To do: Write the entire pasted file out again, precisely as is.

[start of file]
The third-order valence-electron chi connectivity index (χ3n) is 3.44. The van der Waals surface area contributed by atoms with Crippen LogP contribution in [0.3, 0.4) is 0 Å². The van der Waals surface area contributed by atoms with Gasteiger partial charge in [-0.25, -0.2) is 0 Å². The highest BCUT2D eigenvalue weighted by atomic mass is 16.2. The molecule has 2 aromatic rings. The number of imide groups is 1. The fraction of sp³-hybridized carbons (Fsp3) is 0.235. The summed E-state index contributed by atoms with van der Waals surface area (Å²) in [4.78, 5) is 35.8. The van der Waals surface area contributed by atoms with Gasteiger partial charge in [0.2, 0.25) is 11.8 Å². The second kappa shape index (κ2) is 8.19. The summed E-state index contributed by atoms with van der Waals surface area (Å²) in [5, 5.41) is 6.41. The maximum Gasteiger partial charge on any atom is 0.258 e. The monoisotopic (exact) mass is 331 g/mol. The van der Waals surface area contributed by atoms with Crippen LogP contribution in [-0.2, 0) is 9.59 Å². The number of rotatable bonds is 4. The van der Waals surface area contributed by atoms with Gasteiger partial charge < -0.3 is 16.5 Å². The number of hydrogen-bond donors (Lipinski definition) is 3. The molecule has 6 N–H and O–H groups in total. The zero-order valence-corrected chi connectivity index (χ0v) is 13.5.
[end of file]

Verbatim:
The third-order valence-electron chi connectivity index (χ3n) is 3.44. The van der Waals surface area contributed by atoms with Crippen LogP contribution in [0.3, 0.4) is 0 Å². The van der Waals surface area contributed by atoms with Gasteiger partial charge in [-0.25, -0.2) is 0 Å². The highest BCUT2D eigenvalue weighted by atomic mass is 16.2. The molecule has 2 aromatic rings. The number of imide groups is 1. The fraction of sp³-hybridized carbons (Fsp3) is 0.235. The summed E-state index contributed by atoms with van der Waals surface area (Å²) in [4.78, 5) is 35.8. The van der Waals surface area contributed by atoms with Gasteiger partial charge in [0.2, 0.25) is 11.8 Å². The second kappa shape index (κ2) is 8.19. The summed E-state index contributed by atoms with van der Waals surface area (Å²) in [5, 5.41) is 6.41. The maximum Gasteiger partial charge on any atom is 0.258 e. The monoisotopic (exact) mass is 331 g/mol. The van der Waals surface area contributed by atoms with Crippen LogP contribution in [-0.2, 0) is 9.59 Å². The number of rotatable bonds is 4. The van der Waals surface area contributed by atoms with Gasteiger partial charge < -0.3 is 16.5 Å². The number of hydrogen-bond donors (Lipinski definition) is 3. The molecule has 6 N–H and O–H groups in total. The zero-order valence-corrected chi connectivity index (χ0v) is 13.5.